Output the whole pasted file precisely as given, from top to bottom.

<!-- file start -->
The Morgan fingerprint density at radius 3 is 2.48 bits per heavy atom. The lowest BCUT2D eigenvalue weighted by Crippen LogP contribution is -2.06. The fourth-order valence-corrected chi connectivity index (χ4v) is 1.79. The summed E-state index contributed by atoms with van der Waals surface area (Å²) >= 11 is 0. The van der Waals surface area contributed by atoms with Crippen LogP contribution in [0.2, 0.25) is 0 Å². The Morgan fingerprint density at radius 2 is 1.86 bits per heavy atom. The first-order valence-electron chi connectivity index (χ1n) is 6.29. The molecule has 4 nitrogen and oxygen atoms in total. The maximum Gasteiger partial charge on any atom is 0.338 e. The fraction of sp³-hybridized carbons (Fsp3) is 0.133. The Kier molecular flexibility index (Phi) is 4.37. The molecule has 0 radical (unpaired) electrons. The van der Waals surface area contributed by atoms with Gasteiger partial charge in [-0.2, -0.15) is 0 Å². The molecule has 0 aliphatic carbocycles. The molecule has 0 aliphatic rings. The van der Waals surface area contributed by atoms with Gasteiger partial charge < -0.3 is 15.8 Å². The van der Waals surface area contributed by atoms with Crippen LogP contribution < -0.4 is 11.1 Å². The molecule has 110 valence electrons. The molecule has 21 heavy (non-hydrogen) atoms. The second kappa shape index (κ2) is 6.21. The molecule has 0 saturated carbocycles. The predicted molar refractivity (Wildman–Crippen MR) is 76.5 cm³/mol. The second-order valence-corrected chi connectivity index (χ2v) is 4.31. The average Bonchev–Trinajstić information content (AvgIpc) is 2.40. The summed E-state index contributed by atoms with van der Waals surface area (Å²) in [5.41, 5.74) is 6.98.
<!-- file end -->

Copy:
The Morgan fingerprint density at radius 3 is 2.48 bits per heavy atom. The lowest BCUT2D eigenvalue weighted by Crippen LogP contribution is -2.06. The fourth-order valence-corrected chi connectivity index (χ4v) is 1.79. The summed E-state index contributed by atoms with van der Waals surface area (Å²) >= 11 is 0. The van der Waals surface area contributed by atoms with Crippen LogP contribution in [0.2, 0.25) is 0 Å². The Morgan fingerprint density at radius 2 is 1.86 bits per heavy atom. The first-order valence-electron chi connectivity index (χ1n) is 6.29. The molecule has 4 nitrogen and oxygen atoms in total. The maximum Gasteiger partial charge on any atom is 0.338 e. The fraction of sp³-hybridized carbons (Fsp3) is 0.133. The Kier molecular flexibility index (Phi) is 4.37. The molecule has 0 radical (unpaired) electrons. The van der Waals surface area contributed by atoms with Gasteiger partial charge in [-0.2, -0.15) is 0 Å². The molecule has 0 aliphatic carbocycles. The molecule has 0 aliphatic rings. The van der Waals surface area contributed by atoms with Gasteiger partial charge < -0.3 is 15.8 Å². The van der Waals surface area contributed by atoms with Crippen LogP contribution < -0.4 is 11.1 Å². The molecule has 110 valence electrons. The molecule has 21 heavy (non-hydrogen) atoms. The second kappa shape index (κ2) is 6.21. The molecule has 0 saturated carbocycles. The predicted molar refractivity (Wildman–Crippen MR) is 76.5 cm³/mol. The second-order valence-corrected chi connectivity index (χ2v) is 4.31. The average Bonchev–Trinajstić information content (AvgIpc) is 2.40. The summed E-state index contributed by atoms with van der Waals surface area (Å²) in [5.41, 5.74) is 6.98.